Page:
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I've been reading up on constructive math. Something that comes up is trichotomy: For all real numbers $x$, $x > 0$, $x < 0$, or $x = 0$. In constructive math, you cannot prove this since you need to be able to prove which is true. Examples of numbers that cause problems are always based on unknown theorems. For example, we have a sequence $a_n$ such that the $n$th number is $0$ or $1$ based on whether the $2n$ is the sum of two primes (Goldbach's Conjecture). Then we use these $a_n$ combined with a series to define a number. The complaint a constructionist has is that, since Golbach's Conjecture is unproven, we can't prove whether the constructed number satisfies one of the three conditions in the trichotomy.

These examples never have much impact on me since we might someday have a proof of Goldbach's Conjecture, and thus know which of the trichotomy the number satisfies. I have probably seen about four or five numbers constructed this way. My question is: Why don't people use a known undecidable proposition (like the Continuum Hypothesis) to construct these numbers? Then it is rock solid that we will never know if the number is less than $0$, greater than $0$, or equal to $0$. Is it somehow invalid to use an undecidable proposition?

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You are mixing together different notions of decidability. The relevant notion of decidability here is defined as follows: $P$ is decidable iff $P \lor \neg P$ holds. The Continuum Hypothesis, along with every other proposition, is decidable in this sense classically. Of course, for $\text{CH}\lor\neg\text{CH}$, we know that it holds, but we don't know which case holds. The constructive interpretation of $\lor$, however, requires us to actually know which case it is.

(Extensional) equality of two given sequences of bits, i.e. functions $\mathbb{N}\to\mathbf{2}$, is a $\Pi_1$ statement as is the Goldbach conjecture. This means if either is false, we can algorithmically find a counter-example in finite time.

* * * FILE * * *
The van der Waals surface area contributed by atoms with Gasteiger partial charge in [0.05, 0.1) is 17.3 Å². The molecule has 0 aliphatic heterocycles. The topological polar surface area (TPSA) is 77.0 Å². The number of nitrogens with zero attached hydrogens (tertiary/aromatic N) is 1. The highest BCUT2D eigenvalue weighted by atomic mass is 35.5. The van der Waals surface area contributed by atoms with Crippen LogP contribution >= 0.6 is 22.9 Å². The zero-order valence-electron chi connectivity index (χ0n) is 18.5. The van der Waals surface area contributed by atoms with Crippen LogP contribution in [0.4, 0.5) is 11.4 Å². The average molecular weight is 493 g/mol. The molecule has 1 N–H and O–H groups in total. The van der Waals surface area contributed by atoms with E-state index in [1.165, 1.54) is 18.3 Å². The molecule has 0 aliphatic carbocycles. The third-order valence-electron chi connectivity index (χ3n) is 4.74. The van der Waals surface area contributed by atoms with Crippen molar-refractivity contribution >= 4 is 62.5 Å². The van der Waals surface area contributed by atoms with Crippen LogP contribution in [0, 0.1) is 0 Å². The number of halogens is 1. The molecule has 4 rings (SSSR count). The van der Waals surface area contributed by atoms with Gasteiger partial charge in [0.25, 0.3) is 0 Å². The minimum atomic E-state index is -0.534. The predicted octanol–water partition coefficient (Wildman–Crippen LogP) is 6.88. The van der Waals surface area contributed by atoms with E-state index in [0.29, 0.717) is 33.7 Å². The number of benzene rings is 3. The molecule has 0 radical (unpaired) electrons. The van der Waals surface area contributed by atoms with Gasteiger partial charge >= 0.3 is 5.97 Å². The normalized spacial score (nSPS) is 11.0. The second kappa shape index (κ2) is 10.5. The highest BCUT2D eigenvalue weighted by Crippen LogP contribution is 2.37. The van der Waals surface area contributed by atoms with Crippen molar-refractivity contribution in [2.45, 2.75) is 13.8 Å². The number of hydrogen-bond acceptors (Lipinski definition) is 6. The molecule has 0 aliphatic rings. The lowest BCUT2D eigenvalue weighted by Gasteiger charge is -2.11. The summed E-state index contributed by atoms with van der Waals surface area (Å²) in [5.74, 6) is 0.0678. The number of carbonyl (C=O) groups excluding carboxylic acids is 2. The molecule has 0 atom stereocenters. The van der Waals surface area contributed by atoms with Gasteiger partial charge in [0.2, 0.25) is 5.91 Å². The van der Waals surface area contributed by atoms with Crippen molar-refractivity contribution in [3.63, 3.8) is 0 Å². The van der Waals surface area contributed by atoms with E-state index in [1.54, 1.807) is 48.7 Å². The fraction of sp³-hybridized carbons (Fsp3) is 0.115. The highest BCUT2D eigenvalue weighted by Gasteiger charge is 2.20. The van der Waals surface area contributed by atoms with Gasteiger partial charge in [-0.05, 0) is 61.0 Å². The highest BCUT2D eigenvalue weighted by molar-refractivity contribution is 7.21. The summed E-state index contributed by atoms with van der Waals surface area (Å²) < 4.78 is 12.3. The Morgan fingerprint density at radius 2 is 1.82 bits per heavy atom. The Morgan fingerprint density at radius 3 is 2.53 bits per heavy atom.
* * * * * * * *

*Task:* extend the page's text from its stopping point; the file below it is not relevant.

Note what's happening in the Goldbach conjecture case. We aren't saying "if Goldbach conjecture is true then $x$ else $y$", we are making a statement that given the constructive decidability of equality on reals (or, technically, functions $\mathbb{N}\to\mathbb{2}$ from which we can make real numbers) we get constructive decidability of the Goldbach conjecture as a special case. This sort of example is called a weak counterexample. The idea isn't so much "ha, we don't know if Goldbach's conjecture is true, so we can't decide equality of real numbers". Instead, it's that decidability of real number equality "solves" the problem for free. The point is that decidability of real number equality "solves" all $\Pi_1$ problems for free; we can stick any $\Pi_1$ problem in for Goldbach's conjecture instead. We can formulate this more definitively.

Let $T$ be a Turing machine and define $a(T)_n$ as $1$ if $T$ is in a halting state after $n$ steps, and $0$ otherwise. The function from (encodings of descriptions of) Turing machines to sequences of bits is completely constructively/algorithmically definable. (You can make a Turing machine to do it.) We can make a real number via $r_T = \sum_{n=0}^\infty a(T)_n/2^n$. This mapping is also constructively definable given a suitably constructive notion of reals. (Alternatively, we could just talk about equality of $\mathbb{N}\to\mathbf{2}$ functions.) Decidability of $r_T = 0$ is decidability of whether $T$ halts. Decidability of equality for the reals generally implies decidability of the halting problem. Since we can make a Turing machine that enumerates all the theorems of ZFC and halts when it finds a particular one, decidability of real number equality can now show for any statement in the formal theory of ZFC whether it's provable, refutable, or independent. You will not be surprised to hear that this is related to omniscience principles.

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